Episode 516 – Law & the Coronavirus with Michael Kuhn, Esq.
Today we have a special guest on the show, Michael Kuhn, Esq. He is an attorney based out of Richmond, VA and he is going to go over the legal ramifications of the Coronavirus for you, your company, your clients, and your employees. He’s going to give us tips on how to make it through this difficult time and navigate it!
3 main areas of risk:
As Mike sees it right now, there are 3 main areas of risk as he sees it: the cleaning company employees, the cleaning company clients, and then the customers/business of the cleaning company clients.
Mike: Which would you be most concerned about?
Michael: All of them. First off though, the good news is a lot of states have enacted different acts to make cleaning companies exempt from travel restrictions. In fact at this point, most cleaning services are considered essential infrastructure and critical business.
Mike: What liability do we have, as owners, if we send out employees that we don’t know are sick?
Mike: What if we send an employee into a job, such as a hospital, with heightened risk, and they get sick from the location?
Mike: What about the following 2 scenarios? 1) if the protective gear is available and they still get sick and 2) protective gear is not available (common problem right now) and they get sick?
Those are both tricky scenarios, and I don’t think there’s a path yet to answer that completely. Employees generally have the right to refuse to go into a workplace environment that’s legally considered an inherent risk of getting seriously ill, or even death. So this is a very gray and dark area. In the past, OSHA would come in and look at the particular scenario, but this is territory that is unprecedented so it’s very hard to give advice. You could run into the issue that your employee refuses to go and if you force, or mandate them to go, you’re in a gray area legally. There’s no perfect answer to this question, unfortunately.
Mike: What if the employee wants to work but doesn’t want to wear the proper protection?
It is up to the employee how much protection they want to wear, and all you can do is advise. However, I would keep records of this to avoid any liability later down the line. Even though everything is chaotic and busy right now, I would take time at the end of the day or shift, to add a note ton the personnel file of what occurred. If they refused, stick a note that you did everything you could to protect your employees.
Mike: How specific should we get with customers regarding guaranteeing virus removal?
Mike : One of our listeners is asking if there’s any words we can’t use in advertising?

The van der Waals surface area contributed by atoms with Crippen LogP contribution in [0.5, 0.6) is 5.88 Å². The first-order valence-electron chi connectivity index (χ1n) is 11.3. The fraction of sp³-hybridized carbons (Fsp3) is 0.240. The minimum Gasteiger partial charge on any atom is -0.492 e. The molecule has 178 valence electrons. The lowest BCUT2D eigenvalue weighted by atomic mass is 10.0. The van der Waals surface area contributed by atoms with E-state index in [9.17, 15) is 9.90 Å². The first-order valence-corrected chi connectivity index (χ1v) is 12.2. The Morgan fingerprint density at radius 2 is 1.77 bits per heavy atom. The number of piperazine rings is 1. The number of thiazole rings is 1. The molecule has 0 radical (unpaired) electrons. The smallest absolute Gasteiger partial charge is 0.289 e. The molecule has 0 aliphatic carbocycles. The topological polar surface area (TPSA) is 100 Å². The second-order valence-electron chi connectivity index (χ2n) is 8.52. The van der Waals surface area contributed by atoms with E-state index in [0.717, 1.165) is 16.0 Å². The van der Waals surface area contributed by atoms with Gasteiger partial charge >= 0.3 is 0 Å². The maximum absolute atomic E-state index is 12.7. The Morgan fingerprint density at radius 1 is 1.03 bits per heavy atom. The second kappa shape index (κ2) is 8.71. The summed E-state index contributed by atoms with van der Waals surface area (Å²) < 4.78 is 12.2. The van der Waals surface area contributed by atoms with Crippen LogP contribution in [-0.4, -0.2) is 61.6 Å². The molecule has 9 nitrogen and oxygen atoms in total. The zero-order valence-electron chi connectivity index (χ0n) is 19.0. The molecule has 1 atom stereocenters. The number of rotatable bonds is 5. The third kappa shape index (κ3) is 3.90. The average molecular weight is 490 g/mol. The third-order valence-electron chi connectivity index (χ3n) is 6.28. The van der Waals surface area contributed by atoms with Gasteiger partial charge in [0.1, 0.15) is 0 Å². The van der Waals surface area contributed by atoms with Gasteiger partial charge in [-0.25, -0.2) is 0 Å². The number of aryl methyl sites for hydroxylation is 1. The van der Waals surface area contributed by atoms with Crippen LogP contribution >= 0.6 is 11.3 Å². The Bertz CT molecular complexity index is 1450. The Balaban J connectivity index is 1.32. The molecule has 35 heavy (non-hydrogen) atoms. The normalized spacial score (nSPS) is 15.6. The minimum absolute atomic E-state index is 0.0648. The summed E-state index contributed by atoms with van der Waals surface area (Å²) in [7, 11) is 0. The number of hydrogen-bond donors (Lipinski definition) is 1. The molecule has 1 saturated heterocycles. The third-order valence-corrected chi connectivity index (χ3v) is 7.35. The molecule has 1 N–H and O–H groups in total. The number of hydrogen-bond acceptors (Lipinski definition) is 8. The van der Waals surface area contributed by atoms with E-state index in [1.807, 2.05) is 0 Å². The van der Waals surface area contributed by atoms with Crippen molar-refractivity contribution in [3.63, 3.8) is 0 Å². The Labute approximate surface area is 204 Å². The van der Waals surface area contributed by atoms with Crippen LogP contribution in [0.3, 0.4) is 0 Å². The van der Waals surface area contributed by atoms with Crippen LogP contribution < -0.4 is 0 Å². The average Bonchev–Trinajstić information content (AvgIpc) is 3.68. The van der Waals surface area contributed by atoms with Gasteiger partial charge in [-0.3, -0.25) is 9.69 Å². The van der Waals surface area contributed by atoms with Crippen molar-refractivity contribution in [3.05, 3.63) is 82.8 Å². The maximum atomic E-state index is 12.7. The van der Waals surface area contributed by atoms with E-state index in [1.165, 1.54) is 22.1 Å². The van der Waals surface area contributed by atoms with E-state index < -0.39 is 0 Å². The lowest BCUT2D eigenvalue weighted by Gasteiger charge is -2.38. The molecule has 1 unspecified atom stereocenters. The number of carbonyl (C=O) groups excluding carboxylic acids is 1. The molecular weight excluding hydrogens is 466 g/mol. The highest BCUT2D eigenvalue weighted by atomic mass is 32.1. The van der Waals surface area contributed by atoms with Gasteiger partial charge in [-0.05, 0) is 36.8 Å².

Please note, as mentioned in the broadcast, Michael would check on this for us with his colleagues to get the best answer for us. He got back to Grow My Cleaning Company with the information below:
I have been able to get an answer from my colleague and partner, Michael III to the question one of the listeners was asking, whether it is permissible for any business to use the word “Covid-19”, or not.
Here it is:
With respect to the ad claim, your clients can say or state anything they want as long as they have the appropriate evidence to support the claim. However, I’m not sure how anyone could have such evidence at the moment given the fact that the threat is ongoing and there doesn’t seem to have been much time for a clean-up, but perhaps I’m wrong.
As we discussed on the podcast, a separate issue therefore is whether one should provide a warranty or even a guarantee on whether such cleaning would rid the customer of any and all viruses, which I would never recommend doing, for all of the reasons already stated in the podcast. Such risk is just way too high. Plus, most/all insurance would not cover such a risk. I would never advise advertising or giving such a guarantee unless you had an unequivocal representation from your insurance company of coverage. Thus, your clients should definitely steer away from any such warranties or guarantees.
Michael’s Closing Thoughts:
My main job is to help my clients’s businesses through this time, which isn’t easy since information is changing daily from media. We just want to help everyone through this and help people understand what is important. If you can continue to focus on your business, so that you don’t have to be kept up at night, worrying about the law – that’s my main job through this!
If you need more help, please feel free to reach out to Michael Kuhn, Esq. for a consultation at: firstname.lastname@example.org